CAMBRIDGE, UK – Kettle’s Yard in Cambridge is presenting the first major exhibition in the UK of Michelle Charles. A British artist, she lived and worked in America for more than twenty years, exhibiting with the John Weber Gallery, before returning to London in 2001.
Michelle Charles’ paintings and drawings are concerned with how we look at things and the slippery relationship between what we see and what we remember. Her subjects are single, everyday domestic objects: glasses of milk and empty glasses, bars of soap, scrubbing brushes, tea towels, and knitting.
Michelle Charles writes: ‘What concerns me is how painting’s fluidity and malleability as a medium is able to translate objects into liquid and translucent states . . . I am particularly interested in the relationship between vision and memory – what is lost, forgotten or retained’.
She works in series. In repeating a motif she explores the possibility of how we might see the same thing in many ways – the way the light falls, the angle we see the object from, how much attention we pay.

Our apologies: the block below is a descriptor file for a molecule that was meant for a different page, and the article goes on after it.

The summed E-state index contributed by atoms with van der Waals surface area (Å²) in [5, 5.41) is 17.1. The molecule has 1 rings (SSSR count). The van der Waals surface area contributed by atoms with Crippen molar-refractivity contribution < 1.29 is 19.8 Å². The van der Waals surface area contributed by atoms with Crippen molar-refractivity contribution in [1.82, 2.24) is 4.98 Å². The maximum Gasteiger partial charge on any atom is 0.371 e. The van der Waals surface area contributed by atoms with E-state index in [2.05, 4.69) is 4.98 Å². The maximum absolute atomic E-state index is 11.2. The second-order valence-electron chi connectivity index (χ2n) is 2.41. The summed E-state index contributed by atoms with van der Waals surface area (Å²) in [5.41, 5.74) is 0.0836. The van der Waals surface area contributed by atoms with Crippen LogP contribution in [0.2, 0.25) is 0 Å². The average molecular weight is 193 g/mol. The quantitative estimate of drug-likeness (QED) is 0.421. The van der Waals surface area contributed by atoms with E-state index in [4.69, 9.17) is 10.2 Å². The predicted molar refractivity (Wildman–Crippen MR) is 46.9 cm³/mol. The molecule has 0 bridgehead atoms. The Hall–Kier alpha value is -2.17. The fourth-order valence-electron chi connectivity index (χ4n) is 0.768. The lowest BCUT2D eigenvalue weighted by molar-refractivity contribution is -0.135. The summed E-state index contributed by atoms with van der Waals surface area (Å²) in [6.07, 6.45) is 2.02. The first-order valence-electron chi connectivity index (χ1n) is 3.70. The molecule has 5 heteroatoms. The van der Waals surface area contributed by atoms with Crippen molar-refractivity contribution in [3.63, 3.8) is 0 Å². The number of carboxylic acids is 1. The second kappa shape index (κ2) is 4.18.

Recent series include drawings of flies and the knitting and unraveling of wool. Her paintings and drawings combine a deft fluency and economy of gesture. In the exhibition catalogue, New York art critic Dore Ashton writes: ‘It requires great skill, great craft, to reduce an object to its essence in just a few swift strokes of the brush. Charles succeeds – again and again and again and again.’
The catalogue also includes an essay by art critic Guy Brett. He writes: ‘Michelle Charles has not yet finished exploring all the possible inflections and subtle nuances that a single, simple object can be invested with. Or, that could be put the other way round. She has shown and continues to show us the extraordinary freedom and inventiveness of the brush stroke that issues from and returns to a single form.’
Works in the exhibition will be for sale. Michelle Charles has been supported by Arts Council England in her preparation for this exhibition.